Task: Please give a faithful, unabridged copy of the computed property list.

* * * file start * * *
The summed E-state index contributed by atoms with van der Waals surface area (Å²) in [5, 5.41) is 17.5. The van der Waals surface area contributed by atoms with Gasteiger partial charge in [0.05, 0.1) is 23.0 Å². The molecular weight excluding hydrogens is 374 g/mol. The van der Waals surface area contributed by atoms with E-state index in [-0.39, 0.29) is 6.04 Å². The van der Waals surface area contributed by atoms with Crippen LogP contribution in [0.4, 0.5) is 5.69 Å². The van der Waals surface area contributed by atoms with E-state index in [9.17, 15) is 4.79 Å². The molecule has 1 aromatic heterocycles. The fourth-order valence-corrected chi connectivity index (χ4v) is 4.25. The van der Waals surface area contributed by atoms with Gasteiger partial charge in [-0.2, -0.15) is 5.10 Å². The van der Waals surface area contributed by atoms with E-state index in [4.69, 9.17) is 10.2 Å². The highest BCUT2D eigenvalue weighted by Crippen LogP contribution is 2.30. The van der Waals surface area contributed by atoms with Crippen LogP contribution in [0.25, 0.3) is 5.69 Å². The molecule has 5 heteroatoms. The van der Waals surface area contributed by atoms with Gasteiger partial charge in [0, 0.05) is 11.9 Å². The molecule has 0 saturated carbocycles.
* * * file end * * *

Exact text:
The summed E-state index contributed by atoms with van der Waals surface area (Å²) in [5, 5.41) is 17.5. The van der Waals surface area contributed by atoms with Gasteiger partial charge in [0.05, 0.1) is 23.0 Å². The molecular weight excluding hydrogens is 374 g/mol. The van der Waals surface area contributed by atoms with E-state index in [-0.39, 0.29) is 6.04 Å². The van der Waals surface area contributed by atoms with Crippen LogP contribution in [0.4, 0.5) is 5.69 Å². The van der Waals surface area contributed by atoms with E-state index in [9.17, 15) is 4.79 Å². The molecule has 1 aromatic heterocycles. The fourth-order valence-corrected chi connectivity index (χ4v) is 4.25. The van der Waals surface area contributed by atoms with Gasteiger partial charge in [-0.2, -0.15) is 5.10 Å². The van der Waals surface area contributed by atoms with E-state index in [4.69, 9.17) is 10.2 Å². The highest BCUT2D eigenvalue weighted by Crippen LogP contribution is 2.30. The van der Waals surface area contributed by atoms with Crippen LogP contribution in [0.25, 0.3) is 5.69 Å². The molecule has 5 heteroatoms. The van der Waals surface area contributed by atoms with Gasteiger partial charge in [0, 0.05) is 11.9 Å². The molecule has 0 saturated carbocycles.